Geoffrey Chaucer

The Music Libel Against the JewsBy Ruth HaCohen (Yale University Press, 507 pp., $55)   IN NOVEMBER 1934, Privy Councilor Wilhelm Furtwängler, vice president of the Third Reich’s Music Chamber and conductor of the Berlin Philharmonic Orchestra, imprudently took to the pages of the Deutsche Allgemeine Zeitung to defend the composer Paul Hindemith against the charge of “Jewishness” with which Joseph Goebbels, the Nazi minister for propaganda and enlightenment of the people, had justified a prohibition on the performance of his work.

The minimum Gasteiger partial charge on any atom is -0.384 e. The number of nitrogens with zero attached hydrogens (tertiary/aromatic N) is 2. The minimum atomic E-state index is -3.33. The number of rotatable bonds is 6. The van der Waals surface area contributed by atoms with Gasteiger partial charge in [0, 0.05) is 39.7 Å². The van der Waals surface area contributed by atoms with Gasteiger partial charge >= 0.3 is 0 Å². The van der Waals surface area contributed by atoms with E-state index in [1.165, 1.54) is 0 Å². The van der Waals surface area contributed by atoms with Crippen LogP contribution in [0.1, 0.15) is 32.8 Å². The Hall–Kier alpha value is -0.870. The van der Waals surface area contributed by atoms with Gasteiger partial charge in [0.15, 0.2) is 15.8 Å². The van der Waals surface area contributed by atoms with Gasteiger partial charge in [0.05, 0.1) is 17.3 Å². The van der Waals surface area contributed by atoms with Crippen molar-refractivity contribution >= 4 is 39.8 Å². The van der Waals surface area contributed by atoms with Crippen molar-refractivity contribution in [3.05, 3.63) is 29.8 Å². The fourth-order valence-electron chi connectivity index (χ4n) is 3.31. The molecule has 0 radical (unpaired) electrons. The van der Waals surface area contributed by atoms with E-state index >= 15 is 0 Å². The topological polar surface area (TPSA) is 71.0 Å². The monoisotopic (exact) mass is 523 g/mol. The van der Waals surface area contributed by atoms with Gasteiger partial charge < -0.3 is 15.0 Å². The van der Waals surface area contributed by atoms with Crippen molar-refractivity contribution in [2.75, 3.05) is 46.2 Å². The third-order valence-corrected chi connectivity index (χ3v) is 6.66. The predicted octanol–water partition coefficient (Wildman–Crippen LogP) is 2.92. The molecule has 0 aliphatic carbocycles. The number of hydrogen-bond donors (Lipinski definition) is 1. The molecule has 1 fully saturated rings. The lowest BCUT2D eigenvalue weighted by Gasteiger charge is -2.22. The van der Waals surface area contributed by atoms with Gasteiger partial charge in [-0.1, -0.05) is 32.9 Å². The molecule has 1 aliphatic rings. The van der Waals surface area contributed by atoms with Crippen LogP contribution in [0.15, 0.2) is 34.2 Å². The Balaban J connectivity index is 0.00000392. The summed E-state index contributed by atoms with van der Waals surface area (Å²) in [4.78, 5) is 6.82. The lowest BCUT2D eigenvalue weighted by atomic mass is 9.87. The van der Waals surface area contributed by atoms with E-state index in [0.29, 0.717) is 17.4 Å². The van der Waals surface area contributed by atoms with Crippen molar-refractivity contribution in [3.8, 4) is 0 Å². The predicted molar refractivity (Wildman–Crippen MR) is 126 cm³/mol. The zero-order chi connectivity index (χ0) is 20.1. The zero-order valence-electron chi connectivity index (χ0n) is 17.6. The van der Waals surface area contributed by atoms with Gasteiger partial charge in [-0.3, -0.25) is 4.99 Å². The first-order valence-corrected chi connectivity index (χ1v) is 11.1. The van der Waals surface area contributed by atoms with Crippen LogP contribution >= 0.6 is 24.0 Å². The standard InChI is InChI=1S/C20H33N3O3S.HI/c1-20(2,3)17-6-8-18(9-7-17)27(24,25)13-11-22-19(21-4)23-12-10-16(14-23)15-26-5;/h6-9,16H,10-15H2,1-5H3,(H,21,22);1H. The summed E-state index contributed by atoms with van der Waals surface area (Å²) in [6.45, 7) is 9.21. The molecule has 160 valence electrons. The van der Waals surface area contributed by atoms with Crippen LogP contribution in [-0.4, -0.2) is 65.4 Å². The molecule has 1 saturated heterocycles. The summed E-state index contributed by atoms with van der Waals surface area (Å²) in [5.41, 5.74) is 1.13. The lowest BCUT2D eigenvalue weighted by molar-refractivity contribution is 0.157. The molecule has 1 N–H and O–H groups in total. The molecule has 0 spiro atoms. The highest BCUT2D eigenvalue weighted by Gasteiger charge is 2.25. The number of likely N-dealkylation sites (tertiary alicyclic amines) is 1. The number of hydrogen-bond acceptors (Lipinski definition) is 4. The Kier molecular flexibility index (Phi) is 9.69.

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Today is Friday the 13th, a day feared by the campers at Crystal Lake, as well as nonfictional humans around the world. (A quick diagnostic quiz: Do you fear Friday the 13th? Then you have paraskevidekatriaphobia. Fear the number 13? Then you have triskaidekaphobia. Fear everything? Ask Lucy van Pelt.) The origins of both parts of the superstition are unknown: the fear of Fridays is mentioned as far back as Geoffrey Chaucer, and the fear of thirteen has been found in several cultures and religions.

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